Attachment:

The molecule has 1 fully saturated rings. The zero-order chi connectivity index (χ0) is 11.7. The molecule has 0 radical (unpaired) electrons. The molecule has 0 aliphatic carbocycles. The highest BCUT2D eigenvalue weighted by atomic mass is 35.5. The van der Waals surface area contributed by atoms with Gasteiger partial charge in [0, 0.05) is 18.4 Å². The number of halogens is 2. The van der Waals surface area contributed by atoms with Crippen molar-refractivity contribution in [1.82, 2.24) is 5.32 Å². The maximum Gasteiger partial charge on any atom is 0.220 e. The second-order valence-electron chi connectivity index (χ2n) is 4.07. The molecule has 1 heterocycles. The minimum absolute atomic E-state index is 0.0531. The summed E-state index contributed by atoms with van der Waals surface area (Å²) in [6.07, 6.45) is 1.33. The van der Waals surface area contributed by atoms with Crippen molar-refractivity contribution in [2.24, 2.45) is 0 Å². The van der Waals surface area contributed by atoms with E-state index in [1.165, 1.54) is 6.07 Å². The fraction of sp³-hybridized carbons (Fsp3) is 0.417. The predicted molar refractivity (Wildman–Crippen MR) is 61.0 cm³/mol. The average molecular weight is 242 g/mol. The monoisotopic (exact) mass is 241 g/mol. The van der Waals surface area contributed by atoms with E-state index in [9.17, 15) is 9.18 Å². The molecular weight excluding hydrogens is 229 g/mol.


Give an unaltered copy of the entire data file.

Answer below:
The molecule has 1 fully saturated rings. The zero-order chi connectivity index (χ0) is 11.7. The molecule has 0 radical (unpaired) electrons. The molecule has 0 aliphatic carbocycles. The highest BCUT2D eigenvalue weighted by atomic mass is 35.5. The van der Waals surface area contributed by atoms with Gasteiger partial charge in [0, 0.05) is 18.4 Å². The number of halogens is 2. The van der Waals surface area contributed by atoms with Crippen molar-refractivity contribution in [1.82, 2.24) is 5.32 Å². The maximum Gasteiger partial charge on any atom is 0.220 e. The second-order valence-electron chi connectivity index (χ2n) is 4.07. The molecule has 1 heterocycles. The minimum absolute atomic E-state index is 0.0531. The summed E-state index contributed by atoms with van der Waals surface area (Å²) in [6.07, 6.45) is 1.33. The van der Waals surface area contributed by atoms with Crippen molar-refractivity contribution in [2.24, 2.45) is 0 Å². The van der Waals surface area contributed by atoms with E-state index in [1.165, 1.54) is 6.07 Å². The fraction of sp³-hybridized carbons (Fsp3) is 0.417. The predicted molar refractivity (Wildman–Crippen MR) is 61.0 cm³/mol. The average molecular weight is 242 g/mol. The monoisotopic (exact) mass is 241 g/mol. The van der Waals surface area contributed by atoms with E-state index in [9.17, 15) is 9.18 Å². The molecular weight excluding hydrogens is 229 g/mol.